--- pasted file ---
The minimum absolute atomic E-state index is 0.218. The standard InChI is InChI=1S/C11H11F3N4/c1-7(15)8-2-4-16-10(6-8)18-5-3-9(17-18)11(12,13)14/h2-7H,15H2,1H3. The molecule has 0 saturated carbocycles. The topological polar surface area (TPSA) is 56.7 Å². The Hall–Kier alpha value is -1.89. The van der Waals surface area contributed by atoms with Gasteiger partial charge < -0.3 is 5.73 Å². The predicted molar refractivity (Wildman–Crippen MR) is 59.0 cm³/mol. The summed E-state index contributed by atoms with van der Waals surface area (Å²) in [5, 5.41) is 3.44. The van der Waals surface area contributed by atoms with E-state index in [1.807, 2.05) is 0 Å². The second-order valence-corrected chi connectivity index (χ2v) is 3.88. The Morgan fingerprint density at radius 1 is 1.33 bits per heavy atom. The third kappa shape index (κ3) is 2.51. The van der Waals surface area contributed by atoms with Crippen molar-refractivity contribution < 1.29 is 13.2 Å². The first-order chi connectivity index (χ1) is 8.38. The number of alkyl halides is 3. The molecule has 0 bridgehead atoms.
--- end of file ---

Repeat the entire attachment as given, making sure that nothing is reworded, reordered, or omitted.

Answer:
The minimum absolute atomic E-state index is 0.218. The standard InChI is InChI=1S/C11H11F3N4/c1-7(15)8-2-4-16-10(6-8)18-5-3-9(17-18)11(12,13)14/h2-7H,15H2,1H3. The molecule has 0 saturated carbocycles. The topological polar surface area (TPSA) is 56.7 Å². The Hall–Kier alpha value is -1.89. The van der Waals surface area contributed by atoms with Gasteiger partial charge < -0.3 is 5.73 Å². The predicted molar refractivity (Wildman–Crippen MR) is 59.0 cm³/mol. The summed E-state index contributed by atoms with van der Waals surface area (Å²) in [5, 5.41) is 3.44. The van der Waals surface area contributed by atoms with E-state index in [1.807, 2.05) is 0 Å². The second-order valence-corrected chi connectivity index (χ2v) is 3.88. The Morgan fingerprint density at radius 1 is 1.33 bits per heavy atom. The third kappa shape index (κ3) is 2.51. The van der Waals surface area contributed by atoms with Crippen molar-refractivity contribution < 1.29 is 13.2 Å². The first-order chi connectivity index (χ1) is 8.38. The number of alkyl halides is 3. The molecule has 0 bridgehead atoms.